Oulart set to shed nearly-men tag by clearing the final hurdle
FOR just a few moments, picture the scene of devastation in the losing dressing-room if Oulart-The Ballagh conspire to fall at the final hurdle tomorrow.
The four-in-a-row Wexford champions would have lost three consecutive Leinster deciders, and five in all. They would have lost to underdog Offaly opposition for the second year running. They would be left with nothing but regret -- salted, one presumes, by bitter recrimination too.
They would have wondered why push yourself to the limit one week (against the mighty Ballyhale Shamrocks) if you can't complete the job the next (against the unheralded Kilcormac-Killoughey).
And they would have feared, deep down, that their club was forever destined to be remembered as the nearly men of Leinster.
We are not, for one second, predicting that this horribly anti-climactic fate now awaits Oulart. What we are doing, merely, is to underline the stakes they are now playing for -- stakes that appear far greater than a mere Leinster medal.
Kilcormac-Killoughey will take the same field tomorrow but they aren't in the same highly pressurised boat. They are first-time Offaly champions, so reaching a Leinster final in their maiden campaign represents real bonus territory.
Even in an Offaly context, they lack the handful of high-profile stars who carried Coolderry to a surprise Leinster final victory over the Wexford champions 12 months ago.
They didn't have to blaze a trail of destruction through Offaly either: Coolderry were taken out by others, and even their standout semi-final win over Birr was nicked at the death against a club that has fallen a long way from the heady heights of old.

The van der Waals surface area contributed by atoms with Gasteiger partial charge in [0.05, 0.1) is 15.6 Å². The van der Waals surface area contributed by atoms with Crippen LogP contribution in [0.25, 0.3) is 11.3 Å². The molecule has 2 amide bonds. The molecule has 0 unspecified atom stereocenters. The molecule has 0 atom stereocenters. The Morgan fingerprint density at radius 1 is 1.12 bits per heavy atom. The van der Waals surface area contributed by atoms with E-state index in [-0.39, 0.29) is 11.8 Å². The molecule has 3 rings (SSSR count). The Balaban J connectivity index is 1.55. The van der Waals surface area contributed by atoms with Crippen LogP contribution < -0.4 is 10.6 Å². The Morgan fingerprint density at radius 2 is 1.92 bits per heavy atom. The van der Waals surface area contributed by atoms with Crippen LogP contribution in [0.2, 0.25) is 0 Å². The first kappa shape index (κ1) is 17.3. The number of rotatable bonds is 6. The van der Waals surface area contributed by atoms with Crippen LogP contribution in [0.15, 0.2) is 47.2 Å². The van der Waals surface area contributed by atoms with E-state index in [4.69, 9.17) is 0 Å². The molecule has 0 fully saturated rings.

Moreover, K-K's reward for toppling St Rynagh's in the county final was by far the easier route to a Leinster final.
Even then, it wasn't exactly straight-forward for Danny Owens' men. They overcame Mount Leinster Rangers of Carlow, 1-11 to 0-9, after being level at half-time and then required a fourth-quarter surge to defeat Rathdowney-Errill or Laois, 2-12 to 0-14, having trailed by four points midway through the second half.
Oulart's path to a third consecutive final has been laden with more landmines. First they had to withstand a fourth-quarter comeback from Kilmacud on enemy turf. This was eventually followed (after one rain-induced postponement) by last Saturday's brilliant result against Ballyhale, their one-point victory made all the more remarkable by the fact that they trailed 1-3 to 0-0 after five minutes.
The above form-lines are obviously pointing one way -- to the sunny south-east -- but therein lies perhaps the greatest concern for a team laden with familiar inter-county names such as Keith Rossiter, Darren Stamp, Garrett Sinnott, Paul Roche and Rory Jacob to name just five. Could Oulart have already played their final? Could they succumb to the dangerous presumption that the job is already done?
In last year's semi-final, they beat another Kilkenny team (James Stephens) and we know what happened next against the unfancied Faithful.
Oulart are forewarned and they should be forearmed too.
ODDS: Oulart 1/3, Draw 11/1, Kilcormac 5/2
VERDICT: Oulart-The Ballagh